Reuters London, United Kingdom
Newcastle United’s on-loan England defender Danny Rose says Premier League players feel their backs are against the wall over calls to take wage cuts during the coronavirus pandemic.
Amid mounting criticism, the Premier League said on Friday it would consult with players about a proposed 30 percent reduction in player wages while the season remains suspended.
Talks with the players’ union, the PFA, were continuing yesterday, and Rose, who is on loan from Tottenham Hotspur, said they were “keen to make something happen”.
Earlier this week, Britain’s health secretary Matt Hancock added his voice to the debate saying footballers should play their part during the crisis by taking a pay cut.
“We sort of feel that our backs are against the wall,” Rose told the BBC. “Conversations were being had before people outside of football were commenting.
“I’ve been on the phone to (Liverpool captain) Jordan Henderson and he’s working so hard to come up with something.
“It was just not needed for people who are not involved in football to tell footballers what they should do with their money. I found that so bizarre.”
Henderson has spoken with other captains to figure out ways to help frontline staff dealing with the coronavirus outbreak which by Friday had claimed 3,605 lives in Britain.
Manchester United captain Harry Maguire has asked his team mates to donate 30 percent of their salaries to local hospitals and was given backing by the squad.
Sheffield United manager Chris Wilder, speaking on the BBC’s Football Focus programme yesterday, said it was disappointing that people were using the crisis to point fingers.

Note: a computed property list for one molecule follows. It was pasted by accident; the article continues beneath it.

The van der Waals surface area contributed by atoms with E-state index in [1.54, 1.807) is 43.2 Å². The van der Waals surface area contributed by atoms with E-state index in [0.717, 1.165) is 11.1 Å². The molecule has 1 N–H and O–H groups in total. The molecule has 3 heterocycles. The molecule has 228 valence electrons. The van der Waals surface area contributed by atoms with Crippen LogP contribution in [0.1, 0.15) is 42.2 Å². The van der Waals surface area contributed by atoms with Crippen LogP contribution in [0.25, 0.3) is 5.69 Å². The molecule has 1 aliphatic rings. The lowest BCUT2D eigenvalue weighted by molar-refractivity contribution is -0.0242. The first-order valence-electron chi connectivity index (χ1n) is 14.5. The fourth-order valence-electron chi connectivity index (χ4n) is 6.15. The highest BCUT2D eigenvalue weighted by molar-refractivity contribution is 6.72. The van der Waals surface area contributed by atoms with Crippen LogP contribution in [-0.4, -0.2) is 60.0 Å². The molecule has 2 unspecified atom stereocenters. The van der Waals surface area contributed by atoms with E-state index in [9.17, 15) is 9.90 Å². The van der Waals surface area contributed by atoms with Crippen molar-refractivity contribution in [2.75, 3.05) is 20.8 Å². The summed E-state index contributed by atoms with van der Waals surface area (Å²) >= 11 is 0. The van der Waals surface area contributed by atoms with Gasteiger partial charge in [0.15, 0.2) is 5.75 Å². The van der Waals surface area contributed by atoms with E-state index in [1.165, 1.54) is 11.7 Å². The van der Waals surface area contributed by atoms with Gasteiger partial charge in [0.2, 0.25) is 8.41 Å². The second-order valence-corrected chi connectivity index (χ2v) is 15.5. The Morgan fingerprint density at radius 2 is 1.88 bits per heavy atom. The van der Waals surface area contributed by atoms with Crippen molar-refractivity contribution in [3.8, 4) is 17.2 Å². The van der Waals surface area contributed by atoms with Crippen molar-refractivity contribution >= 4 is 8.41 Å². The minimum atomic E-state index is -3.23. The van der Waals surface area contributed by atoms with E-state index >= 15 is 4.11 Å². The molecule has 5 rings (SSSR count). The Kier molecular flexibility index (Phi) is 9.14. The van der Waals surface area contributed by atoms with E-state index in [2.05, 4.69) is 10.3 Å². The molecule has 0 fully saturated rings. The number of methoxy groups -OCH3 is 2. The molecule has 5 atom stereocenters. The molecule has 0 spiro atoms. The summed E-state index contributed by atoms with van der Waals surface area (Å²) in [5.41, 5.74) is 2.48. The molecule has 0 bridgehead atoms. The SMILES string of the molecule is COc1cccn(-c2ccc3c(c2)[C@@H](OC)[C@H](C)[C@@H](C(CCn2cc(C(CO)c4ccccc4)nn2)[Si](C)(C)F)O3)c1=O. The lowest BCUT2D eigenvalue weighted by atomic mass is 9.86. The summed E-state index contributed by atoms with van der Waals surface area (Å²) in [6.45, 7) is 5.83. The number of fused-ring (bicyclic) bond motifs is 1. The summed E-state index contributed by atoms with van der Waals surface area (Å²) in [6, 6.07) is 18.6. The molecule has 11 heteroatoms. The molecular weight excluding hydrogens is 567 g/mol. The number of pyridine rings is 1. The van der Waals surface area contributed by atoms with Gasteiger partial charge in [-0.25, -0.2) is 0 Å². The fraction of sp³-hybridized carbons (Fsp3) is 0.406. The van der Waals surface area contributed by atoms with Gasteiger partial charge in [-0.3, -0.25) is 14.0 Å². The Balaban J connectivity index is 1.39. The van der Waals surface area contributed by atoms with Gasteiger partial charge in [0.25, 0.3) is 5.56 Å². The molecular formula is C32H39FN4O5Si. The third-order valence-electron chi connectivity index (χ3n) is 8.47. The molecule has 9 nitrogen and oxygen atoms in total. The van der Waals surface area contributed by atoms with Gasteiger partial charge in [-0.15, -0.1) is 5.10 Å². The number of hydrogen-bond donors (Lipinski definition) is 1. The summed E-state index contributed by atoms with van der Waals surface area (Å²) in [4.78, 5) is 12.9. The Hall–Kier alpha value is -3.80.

“It’s always disappointing when some people are deflecting and finger pointing at this time when people are seriously ill and dying,” he said.
“Football is a major player in this country and lots of footballers past and present have a huge conscience about what we do and doing the right thing.
“I’m sure we will do the right thing, through the PFA (Professional Footballers’ Association) through the LMA (League Managers Association) and the Premier League and FA.”
While the Premier League clubs have the financial clout to ride out the current situation, Wilder said it was important to look after the whole football family.
“I think the experience I’ve had right through all four divisions, it’s not just about the Premier League, it’s about the welfare of the game right throughout the pyramid,” he said.
“It’s disappointing to see clubs and people making individual statements and going their own way, it’s important we pull together as an industry.”
On Friday, Premier League clubs voted to provide 125mn pounds ($153.25mn) to Football League and National League teams to help with cash flow problems caused by the shutdown.
LEAVE A COMMENT Your email address will not be published. Required fields are marked*
Clijsters determined to press on with comeback
Bournemouth player tests positive for coronavirus
Werner bags hat-trick as Leipzig trounce Mainz
La Liga faces heated debate as it prepares to resume
Jeffress delivers 70 meals to hospital workers in Phoenix
NBA in ‘exploratory’ talks to restart season at Disney in Florida
Cowboys’ Frederick lines up to take on his biggest opponent yet
Mixon, Brown dominate in Madden event
Should have quit as Australia coach before 2019 World Cup, says Cheika